“Manager 3.0: A Millennial’s Guide to Rewriting the Rules of Management” By Brad Karsh and Courtney Templin (AMACOM, $17.95).
Last year, the U.S. workforce officially became much younger as millennials (aka Generation Y) outnumbered baby boomers. With not enough Generation X workers to backfill the retiring boomers, business will have to turn over its management reins to millennials stereotyped by tradition-bound boomers as impatient, entitled, spoiled and disrespectful.
The stereotype will persist until the millennials show that their assets (e.g., tech-savvy, fast-paced, collaborative, do what I love) translate into profits. The authors provide their CONNECT (Communicate, Own it, Navigate, Negotiate, Engage &Empower, Collaborate, Teach) template for doing just that:
Communicate – Managers have to assemble the jigsaw-puzzle pieces of staff personalities and skills into a focused team. Constructive conversations connect staff and their passions with their work. They involve discussions of expectations, outcomes and challenge goals that show staff the importance of their roles and frame growth opportunities. Emphasize feedback, too.
When setting goals think PUSH — Passionate (belief), Urgent (action now), Specific (clarity establishes path), Hairy (outside the comfort zone). When your team sees you PUSH yourself, it will buy in.
Own it – Hold yourself accountable. It’s rare that a manager’s decisions don’t play a role in individual staff and team issues. Think about whether you provided the tools and the coaching required for the job. Humility plays a role in ownership; just because you’re the manager it doesn’t make you the smartest one in the room.
Also, managers should remember that playing the “Blame Game” destroys staff connections. When dealing with problems, set personalities aside, too. Identify causes and find solutions; you’ll need team input to do both.
Navigate – There’s no such thing as a normal day. Priorities shift as new tasks and projects arrive in the inbox, and interruptions always occur. To adapt yourself and your team, you’ll need to effectively manage time and find answers to questions like: “How can we do things better, faster, bolder?” “How do the dots connect and who can help connect them?” “Where can we find the information we need?”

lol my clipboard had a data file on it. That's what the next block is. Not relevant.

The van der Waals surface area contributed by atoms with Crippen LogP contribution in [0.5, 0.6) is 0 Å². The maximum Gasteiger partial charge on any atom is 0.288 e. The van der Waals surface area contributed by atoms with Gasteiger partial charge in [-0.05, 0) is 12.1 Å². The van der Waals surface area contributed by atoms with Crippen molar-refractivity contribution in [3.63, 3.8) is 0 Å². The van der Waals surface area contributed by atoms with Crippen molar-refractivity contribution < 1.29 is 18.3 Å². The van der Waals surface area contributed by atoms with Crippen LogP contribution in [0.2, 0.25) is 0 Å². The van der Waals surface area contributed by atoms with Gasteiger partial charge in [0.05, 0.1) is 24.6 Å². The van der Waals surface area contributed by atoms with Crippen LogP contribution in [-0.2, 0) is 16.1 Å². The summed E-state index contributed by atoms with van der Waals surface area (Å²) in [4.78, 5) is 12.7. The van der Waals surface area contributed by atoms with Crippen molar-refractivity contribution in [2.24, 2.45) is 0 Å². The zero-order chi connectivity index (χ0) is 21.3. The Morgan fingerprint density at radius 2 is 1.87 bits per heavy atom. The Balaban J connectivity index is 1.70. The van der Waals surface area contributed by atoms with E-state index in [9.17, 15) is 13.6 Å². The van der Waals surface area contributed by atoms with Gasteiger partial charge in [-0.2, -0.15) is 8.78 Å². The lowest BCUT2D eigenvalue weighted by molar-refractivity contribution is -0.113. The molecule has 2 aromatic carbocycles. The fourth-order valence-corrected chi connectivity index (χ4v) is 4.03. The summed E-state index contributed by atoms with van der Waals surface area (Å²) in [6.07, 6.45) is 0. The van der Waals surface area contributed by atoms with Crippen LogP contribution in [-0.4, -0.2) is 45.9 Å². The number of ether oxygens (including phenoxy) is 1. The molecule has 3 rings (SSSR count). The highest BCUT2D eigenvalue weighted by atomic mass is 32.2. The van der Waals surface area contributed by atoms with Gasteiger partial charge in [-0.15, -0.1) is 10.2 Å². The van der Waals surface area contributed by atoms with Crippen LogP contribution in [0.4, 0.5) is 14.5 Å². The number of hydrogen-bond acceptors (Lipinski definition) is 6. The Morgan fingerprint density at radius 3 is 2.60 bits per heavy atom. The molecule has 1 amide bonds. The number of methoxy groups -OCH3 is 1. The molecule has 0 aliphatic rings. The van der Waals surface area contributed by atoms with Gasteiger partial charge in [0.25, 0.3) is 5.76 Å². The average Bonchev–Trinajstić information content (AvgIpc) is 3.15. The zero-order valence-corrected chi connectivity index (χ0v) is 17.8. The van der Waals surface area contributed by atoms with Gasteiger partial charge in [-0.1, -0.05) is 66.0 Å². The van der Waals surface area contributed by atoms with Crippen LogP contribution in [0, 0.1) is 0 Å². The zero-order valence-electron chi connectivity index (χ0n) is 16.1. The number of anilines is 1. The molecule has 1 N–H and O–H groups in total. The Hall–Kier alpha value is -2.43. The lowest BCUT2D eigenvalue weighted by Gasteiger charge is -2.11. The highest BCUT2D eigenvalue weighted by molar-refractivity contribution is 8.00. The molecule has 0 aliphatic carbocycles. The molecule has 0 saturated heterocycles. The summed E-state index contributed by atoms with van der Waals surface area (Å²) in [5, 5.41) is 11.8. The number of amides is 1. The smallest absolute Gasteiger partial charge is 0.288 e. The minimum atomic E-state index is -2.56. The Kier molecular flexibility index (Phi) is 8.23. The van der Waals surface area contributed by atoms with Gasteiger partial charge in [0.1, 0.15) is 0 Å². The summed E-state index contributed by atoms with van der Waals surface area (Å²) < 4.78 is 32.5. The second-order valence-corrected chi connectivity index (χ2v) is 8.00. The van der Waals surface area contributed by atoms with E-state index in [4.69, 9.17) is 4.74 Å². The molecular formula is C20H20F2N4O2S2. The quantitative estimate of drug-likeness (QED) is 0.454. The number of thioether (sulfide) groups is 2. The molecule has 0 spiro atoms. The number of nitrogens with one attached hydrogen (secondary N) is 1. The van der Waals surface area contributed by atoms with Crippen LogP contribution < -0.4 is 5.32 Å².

When it comes to your staff’s personalities, navigate by the manager’s Golden Rule: “Do unto others as they would have you do unto them.”
Negotiate – Listening remains the key. Go-go millennials also need to remember that full speed ahead won’t help them see the organizational picture. Understanding the perspectives of others drives persuasion and enables learning.
The authors believe assumptions are the biggest barrier to listening. Why? They precondition you to ignore what doesn’t square with what you thought. Go into a negotiation with an open mind.
Engage &Empower – The top five drivers of employee engagement are 1. Recognition, 2. Career development, 3. Manager, 4. Strategy and mission and 5. Job content. Daily, managers (#3) have an impact on the top two.
Recognition can be given through praise, responsibility, visibility to senior managers, responsibility and autonomy (i.e., flexibility on how). Career development deals with training and s-t-r-e-t-c-h assignments that develop and test their skills. It also deals with encouraging ideation and BYOB (Be Your Own Boss).
Collaborate – Notice that labor centers the word. It’s a word that demands action. From a manager’s view, it deals with capitalizing on the individual strengths of team members. By playing to their strengths, “What do you think?” leads to 1+1=3.
Teach – Lead by example. Be a mentor; think of your staff as protégés. Use stories rather than rhetoric to make your learning points. Why? People remember stories because they have people, not numbers, imbedded in them. They can create context and vision, and spur discussion and action.
Key takeaway: Using some old-school knowledge can help millennials become better managers.
Jim Pawlak is a nationally syndicated reviewer of business books.